Steger’s blood was also identified in the trunk of her vehicle, which had been dropped off at a Mall of America parking ramp the morning of Feb. 22. In surveillance videos, a figure, whom prosecutors believe to be Trevino, can be seen exiting the vehicle and getting into a taxi, which dropped the person off a few blocks from the couple’s home.

Matthew Roff, the couple’s roommate who lived in the basement of the home, has remained adamant that although he was home the evening of Feb. 21, he did not see or hear anything unusual. Johnson alleged that Roff told detectives he was a “heavy sleeper.”

Searches prove fruitful

Volunteer searches of the area led to the discovery of a bag of bloody clothing at Keller Lake Regional Park in Maplewood. DNA analysis proved the blood was Steger’s. Steger’s driver’s license was found by a Vadnais Heights resident cleaning a ditch not far from a Wal-mart where Trevino bought cleaning supplies shortly after Steger’s disappearance.

Despite the lack of a body, the Ramsey County Attorney’s Office planned to move forward with the trial until a breakthrough in early May when Steger’s naked and bruised body was recovered from the Mississippi River. The corpse had a cut to the bone on the forehead, a broken finger, which has been determined to have been snapped by human force, and liver lacerations. Additionally, a wad of duct tape was stuck in her hair.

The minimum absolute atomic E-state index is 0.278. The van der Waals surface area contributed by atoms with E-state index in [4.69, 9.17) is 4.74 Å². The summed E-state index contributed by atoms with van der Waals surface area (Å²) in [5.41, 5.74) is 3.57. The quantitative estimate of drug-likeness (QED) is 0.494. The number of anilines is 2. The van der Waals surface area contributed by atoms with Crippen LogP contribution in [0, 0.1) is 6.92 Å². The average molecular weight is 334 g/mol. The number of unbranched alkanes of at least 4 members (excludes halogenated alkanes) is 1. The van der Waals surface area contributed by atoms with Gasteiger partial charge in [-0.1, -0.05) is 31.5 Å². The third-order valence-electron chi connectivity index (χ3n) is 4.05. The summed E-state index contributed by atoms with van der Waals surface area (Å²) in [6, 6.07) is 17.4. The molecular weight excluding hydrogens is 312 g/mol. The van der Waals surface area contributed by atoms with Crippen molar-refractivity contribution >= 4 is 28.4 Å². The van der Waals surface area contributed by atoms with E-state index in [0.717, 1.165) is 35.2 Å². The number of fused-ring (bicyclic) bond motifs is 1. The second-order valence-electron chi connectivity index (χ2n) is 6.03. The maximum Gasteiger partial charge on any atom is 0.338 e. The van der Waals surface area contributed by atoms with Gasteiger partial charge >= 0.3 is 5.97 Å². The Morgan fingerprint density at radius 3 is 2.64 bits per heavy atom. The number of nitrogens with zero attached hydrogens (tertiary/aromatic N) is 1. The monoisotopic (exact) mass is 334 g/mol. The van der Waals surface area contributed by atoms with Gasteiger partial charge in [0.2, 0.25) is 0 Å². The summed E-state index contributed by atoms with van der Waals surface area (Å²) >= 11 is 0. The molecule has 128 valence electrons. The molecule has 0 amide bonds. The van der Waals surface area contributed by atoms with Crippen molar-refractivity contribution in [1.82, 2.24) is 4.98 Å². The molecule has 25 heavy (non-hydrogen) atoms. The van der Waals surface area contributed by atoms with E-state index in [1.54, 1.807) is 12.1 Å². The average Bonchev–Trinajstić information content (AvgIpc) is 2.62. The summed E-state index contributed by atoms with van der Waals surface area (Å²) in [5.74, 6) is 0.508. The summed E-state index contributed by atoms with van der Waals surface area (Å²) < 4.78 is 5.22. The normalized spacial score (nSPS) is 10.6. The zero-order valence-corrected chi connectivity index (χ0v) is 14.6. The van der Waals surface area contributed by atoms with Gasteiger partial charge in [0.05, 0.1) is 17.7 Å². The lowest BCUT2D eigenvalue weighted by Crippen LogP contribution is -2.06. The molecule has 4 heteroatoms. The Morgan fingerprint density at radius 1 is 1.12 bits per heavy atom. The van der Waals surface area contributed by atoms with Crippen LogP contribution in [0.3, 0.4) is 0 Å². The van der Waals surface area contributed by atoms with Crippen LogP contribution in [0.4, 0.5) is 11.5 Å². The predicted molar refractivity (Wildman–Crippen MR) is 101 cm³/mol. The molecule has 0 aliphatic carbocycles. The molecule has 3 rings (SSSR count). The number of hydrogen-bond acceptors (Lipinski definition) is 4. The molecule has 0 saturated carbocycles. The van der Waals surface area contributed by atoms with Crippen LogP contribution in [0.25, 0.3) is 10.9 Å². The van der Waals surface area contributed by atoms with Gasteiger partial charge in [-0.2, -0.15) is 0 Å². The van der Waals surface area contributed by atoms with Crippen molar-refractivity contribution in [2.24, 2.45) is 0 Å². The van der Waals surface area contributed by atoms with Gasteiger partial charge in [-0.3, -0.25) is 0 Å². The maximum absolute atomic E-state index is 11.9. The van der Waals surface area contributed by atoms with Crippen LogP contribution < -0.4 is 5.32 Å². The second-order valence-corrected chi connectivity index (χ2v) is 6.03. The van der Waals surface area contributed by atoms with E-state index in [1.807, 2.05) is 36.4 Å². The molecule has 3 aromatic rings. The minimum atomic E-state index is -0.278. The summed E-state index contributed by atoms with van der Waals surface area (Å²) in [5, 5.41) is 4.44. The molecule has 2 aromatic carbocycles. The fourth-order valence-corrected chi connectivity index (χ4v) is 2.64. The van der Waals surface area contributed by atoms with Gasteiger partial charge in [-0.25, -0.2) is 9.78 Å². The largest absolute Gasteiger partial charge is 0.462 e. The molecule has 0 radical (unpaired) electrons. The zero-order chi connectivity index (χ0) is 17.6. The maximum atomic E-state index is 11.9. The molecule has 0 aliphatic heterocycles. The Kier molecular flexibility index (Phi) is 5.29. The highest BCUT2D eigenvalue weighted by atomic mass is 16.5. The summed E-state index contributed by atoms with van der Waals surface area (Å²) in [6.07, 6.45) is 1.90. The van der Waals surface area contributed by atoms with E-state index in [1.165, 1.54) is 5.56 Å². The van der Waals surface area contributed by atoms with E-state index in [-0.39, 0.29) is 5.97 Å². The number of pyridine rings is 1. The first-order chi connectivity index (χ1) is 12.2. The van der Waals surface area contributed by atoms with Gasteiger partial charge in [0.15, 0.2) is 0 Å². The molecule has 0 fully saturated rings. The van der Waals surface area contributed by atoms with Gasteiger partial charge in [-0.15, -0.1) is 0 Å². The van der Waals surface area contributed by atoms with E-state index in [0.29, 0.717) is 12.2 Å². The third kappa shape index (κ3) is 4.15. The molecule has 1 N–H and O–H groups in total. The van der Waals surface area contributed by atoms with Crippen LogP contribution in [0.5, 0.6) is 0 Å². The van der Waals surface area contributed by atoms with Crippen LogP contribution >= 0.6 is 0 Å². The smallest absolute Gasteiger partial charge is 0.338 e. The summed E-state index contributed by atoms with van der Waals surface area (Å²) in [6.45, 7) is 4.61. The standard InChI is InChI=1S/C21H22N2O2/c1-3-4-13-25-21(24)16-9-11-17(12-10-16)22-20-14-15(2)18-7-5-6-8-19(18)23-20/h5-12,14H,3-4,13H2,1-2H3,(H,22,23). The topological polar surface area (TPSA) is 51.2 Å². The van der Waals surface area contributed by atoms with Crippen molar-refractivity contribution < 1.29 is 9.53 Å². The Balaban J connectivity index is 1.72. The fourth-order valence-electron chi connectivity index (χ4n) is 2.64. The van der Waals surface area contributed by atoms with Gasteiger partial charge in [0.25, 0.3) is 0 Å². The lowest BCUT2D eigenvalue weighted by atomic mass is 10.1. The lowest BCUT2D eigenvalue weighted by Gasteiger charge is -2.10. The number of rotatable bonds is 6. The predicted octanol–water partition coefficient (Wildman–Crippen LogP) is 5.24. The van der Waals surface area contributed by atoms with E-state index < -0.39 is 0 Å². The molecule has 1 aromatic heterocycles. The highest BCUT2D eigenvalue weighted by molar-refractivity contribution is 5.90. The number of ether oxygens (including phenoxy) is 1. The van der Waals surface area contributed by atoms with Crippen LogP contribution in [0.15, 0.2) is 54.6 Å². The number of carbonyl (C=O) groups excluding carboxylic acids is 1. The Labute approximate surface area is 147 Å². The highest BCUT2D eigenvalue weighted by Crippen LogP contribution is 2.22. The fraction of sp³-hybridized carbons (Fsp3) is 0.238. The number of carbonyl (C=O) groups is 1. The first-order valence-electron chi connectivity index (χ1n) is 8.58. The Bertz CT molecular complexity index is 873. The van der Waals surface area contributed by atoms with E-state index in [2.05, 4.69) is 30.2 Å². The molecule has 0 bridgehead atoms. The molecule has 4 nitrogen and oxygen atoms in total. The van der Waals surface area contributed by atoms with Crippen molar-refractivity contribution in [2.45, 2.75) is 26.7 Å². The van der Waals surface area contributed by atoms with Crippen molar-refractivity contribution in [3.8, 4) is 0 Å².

The Ramsey County medical examiner determined the manner of death was “homicidal violence.” Conard revealed to the court that bruises on Steger’s lip and around the mouth could be consistent with smothering.

Prosecutors say the undigested food in Steger’s stomach gives examiners an approximate time of death between 12:30 a.m. and 2:30 a.m. Feb. 21. Tests show that the food in her stomach match what the couple ate during their date that evening.

“If she lived to the next morning (as Trevino says), there wouldn’t be food in her stomach (because it would have been digested),” Johnson argued.

Departure from sentencing guidelines

While the numerous pieces of evidence including surveillance footage, receipts and photos of the couple’s home may provide jurors plenty to consider, Johnson warned the jury that missing pieces of evidence in some areas could be “frustrating.”

If convicted, Trevino faces a “double upward durational departure” from Minnesota state sentencing guidelines. The departure is justified, the prosecution says, by two aggravating factors. The first states that Trevino “treated the victim with particular cruelty, in that he concealed her body in an attempt to evade detection by police,” which “increased the anguish” for Steger’s family. The second aggravating factor states that Trevino “failed to render aid” to his wife.

If convicted of intentional second-degree murder, given the jury finds aggravating factors, Trevino could be sentenced to a maximum of 40 years in prison. If found guilty of unintentional second-degree murder, assuming the jury finds aggravating factors, the court could impose a sentence of up to 25 years.

Johanna Holub can be reached at jholub@lillienews.com or 651-748-7822.